Remembering that chiasms and inclusio-/sandwich-type structures are by no means all that the Spirit used, through the conduit of Paul, in communicating to the Galatians, I immediately thought it logical and likely that the propositio (“proposition” to be proved, 2:15-21) would include a more formal, intentional rhetorical device such as the chiasm.

For me, the key to locating the center of this passage was the elementary observation that “Christ Jesus” was mirrored a few words later with “Jesus Christ.”  Next, the prepositions jumped out at me; I am learning that Paul sometimes (and perhaps particularly in the early letters to Thessalonika and the Galatian region?) intentionally used prepositions serially in structuring certain emphatic thoughts (cf. 1 Thess 1:10).

Next:  there are four different forms of the same verb (justify) found in 2:16-17, and this usage strikes me (I may be off-base here) as emphatic.  One can’t help but notice the relationship of the two notions of justification.  Being justified by faith in Christ is being established as distinct from being justified by works of the Law.  Note the textual mirroring in these expressions from the first and last parts of 2:16:

hoti ou dikaioutai anthropos ex ergon nomou

[that is not justified a man out of works of the law]

hoti ex ergon nomou ou dikaiothesetai pasa sarx

[since out of works of the law will not be justified all flesh]

Important/corresponding elements in the above include

  • man/flesh
  • “out of works of the law” (identical above and below)
  • “not” (ou in Greek) preceding the verb “justified”
  • the fact that these two are “hoti” (“that”) clauses, which are generally significant in exegesis and have been translated differently — “that” is most often used, but this word may also be rendered as “because” or “since”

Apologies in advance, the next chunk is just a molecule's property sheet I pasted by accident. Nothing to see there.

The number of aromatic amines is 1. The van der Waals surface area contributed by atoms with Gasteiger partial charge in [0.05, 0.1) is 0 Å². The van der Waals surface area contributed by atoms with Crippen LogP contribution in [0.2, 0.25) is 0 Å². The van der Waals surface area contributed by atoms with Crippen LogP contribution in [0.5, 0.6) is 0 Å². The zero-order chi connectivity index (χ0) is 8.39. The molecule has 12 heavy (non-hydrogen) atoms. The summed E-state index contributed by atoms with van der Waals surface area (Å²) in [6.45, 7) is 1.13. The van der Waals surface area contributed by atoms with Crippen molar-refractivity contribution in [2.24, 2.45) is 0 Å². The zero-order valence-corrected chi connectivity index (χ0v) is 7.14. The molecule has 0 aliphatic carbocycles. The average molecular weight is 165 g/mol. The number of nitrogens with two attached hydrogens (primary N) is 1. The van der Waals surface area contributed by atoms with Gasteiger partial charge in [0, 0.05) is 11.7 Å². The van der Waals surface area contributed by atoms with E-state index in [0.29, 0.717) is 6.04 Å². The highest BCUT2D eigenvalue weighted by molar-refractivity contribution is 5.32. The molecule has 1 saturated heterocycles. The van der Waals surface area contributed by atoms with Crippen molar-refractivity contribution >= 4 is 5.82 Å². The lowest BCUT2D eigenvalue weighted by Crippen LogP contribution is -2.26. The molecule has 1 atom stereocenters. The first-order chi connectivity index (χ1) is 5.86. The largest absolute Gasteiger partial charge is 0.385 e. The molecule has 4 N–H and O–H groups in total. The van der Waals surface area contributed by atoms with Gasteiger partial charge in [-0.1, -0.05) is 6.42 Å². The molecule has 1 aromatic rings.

Again, the hyper-emphasis of this chiasm is the centrality — both textually and theologically central! — of faith in Jesus Christ/Christ Jesus.  Below, for the Greek-literate, is the entire text of 2:16 (the fourth dikaio* verb is found in 2:17).  Note the convincing textual mirroring in the bold expressions — “belief of/in Jesus Christ” is set against “Christ Jesus believed.”  As with Greg’s chiastic layout of 3:1-9 above, the textual direction of 2:15-17 could be a forecfully personal thrust designed to require the Galatians to enlist, with Paul, on the side of faith in Jesus Christ.  The seemingly simple words kai hemeis (and we) are found between the two “faith in Christ” expressions.

εἰδότες [δὲ] ὅτι οὐ δικαιοῦται ἄνθρωπος
ἐξ ἔργων νόμου
ἐὰν μὴ διὰ πίστεως Ἰησοῦ Χριστοῦ ,

καὶ ἡμεῖς

εἰς Χριστὸν Ἰησοῦν ἐπιστεύσαμεν,
ἵνα δικαιωθῶμεν ἐκ πίστεως Χριστοῦ
καὶ οὐκ ἐξ ἔργων νόμου,
ὅτι ἐξ ἔργων νόμου
οὐ δικαιωθήσεται πᾶσα σάρξ.

~ ~ ~

Mini-structure No. 3:  3:26-29 (Greg Fay).  I had previously highlighted 3:26-29 in this prior, more devotionally oriented post but cannot resist doing so again!  Greg Fay has noted that this passage may be the conclusion to which the overall argument is headed (and the center of 3:1-4:10, pre-epistolary “request”).

A   Sons of God (υἱοὶ θεοῦ) through faith in Christ Jesus

B    Immersed, put on (clothed with) Christ

C    Neither Jew, Greek, etc.
C’   One in Christ Jesus

B’   Of (belong to) Christ

A’  Sons (seed — σπέρμα) of Abraham, heirs of promise (ἐπαγγελίαν κληρονόμοι)

~ ~ ~

One additional example of textual structuring to be pointed out here is not chiastic (concentrically formulated) but is rather a repetitive use of a single preposition in a relatively short section of the letter:

Five ὑπὸ (under) phrases from 3:22-4:5

  • under sin
  • under law
  • under a guardian (paidadogos, paidadogon)
  • under guardians (epitropous) and managers (oikonomous)
  • under basic forces of the world
  • under the law

===============

This concludes the more exegetically/textually oriented material on Galatians.  

The concepts dealt with in the three concluding posts in this series on Galatians are of serious significance to most of the Christian world.  I’m under no illusion that the opinions of the scholar I’ll be quoting (or my own choices of the quotes or emphases of the concepts, for that matter) represent the crux.  However, if you’ve merely skimmed most of this material on Galatians to date, I sincerely hope you will pore over the upcoming, three final posts that deal with the relationship of Old and New.